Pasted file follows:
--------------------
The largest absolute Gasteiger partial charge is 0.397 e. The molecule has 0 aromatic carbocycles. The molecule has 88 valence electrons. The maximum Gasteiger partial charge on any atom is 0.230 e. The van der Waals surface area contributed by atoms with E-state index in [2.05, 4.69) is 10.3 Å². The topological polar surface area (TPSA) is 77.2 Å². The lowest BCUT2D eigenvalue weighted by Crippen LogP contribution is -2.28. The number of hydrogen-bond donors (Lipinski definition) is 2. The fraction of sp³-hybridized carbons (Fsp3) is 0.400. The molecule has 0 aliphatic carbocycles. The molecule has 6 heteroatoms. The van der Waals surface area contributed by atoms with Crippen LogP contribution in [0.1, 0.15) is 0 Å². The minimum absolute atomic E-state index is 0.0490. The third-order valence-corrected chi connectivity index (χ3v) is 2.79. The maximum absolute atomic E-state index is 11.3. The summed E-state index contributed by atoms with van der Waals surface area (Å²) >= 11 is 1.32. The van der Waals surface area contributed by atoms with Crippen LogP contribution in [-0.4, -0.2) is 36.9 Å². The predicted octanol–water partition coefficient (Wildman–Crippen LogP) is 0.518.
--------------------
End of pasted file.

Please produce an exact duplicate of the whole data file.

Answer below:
The largest absolute Gasteiger partial charge is 0.397 e. The molecule has 0 aromatic carbocycles. The molecule has 88 valence electrons. The maximum Gasteiger partial charge on any atom is 0.230 e. The van der Waals surface area contributed by atoms with E-state index in [2.05, 4.69) is 10.3 Å². The topological polar surface area (TPSA) is 77.2 Å². The lowest BCUT2D eigenvalue weighted by Crippen LogP contribution is -2.28. The number of hydrogen-bond donors (Lipinski definition) is 2. The fraction of sp³-hybridized carbons (Fsp3) is 0.400. The molecule has 0 aliphatic carbocycles. The molecule has 6 heteroatoms. The van der Waals surface area contributed by atoms with Crippen LogP contribution in [0.1, 0.15) is 0 Å². The minimum absolute atomic E-state index is 0.0490. The third-order valence-corrected chi connectivity index (χ3v) is 2.79. The maximum absolute atomic E-state index is 11.3. The summed E-state index contributed by atoms with van der Waals surface area (Å²) >= 11 is 1.32. The van der Waals surface area contributed by atoms with Crippen LogP contribution in [-0.4, -0.2) is 36.9 Å². The predicted octanol–water partition coefficient (Wildman–Crippen LogP) is 0.518.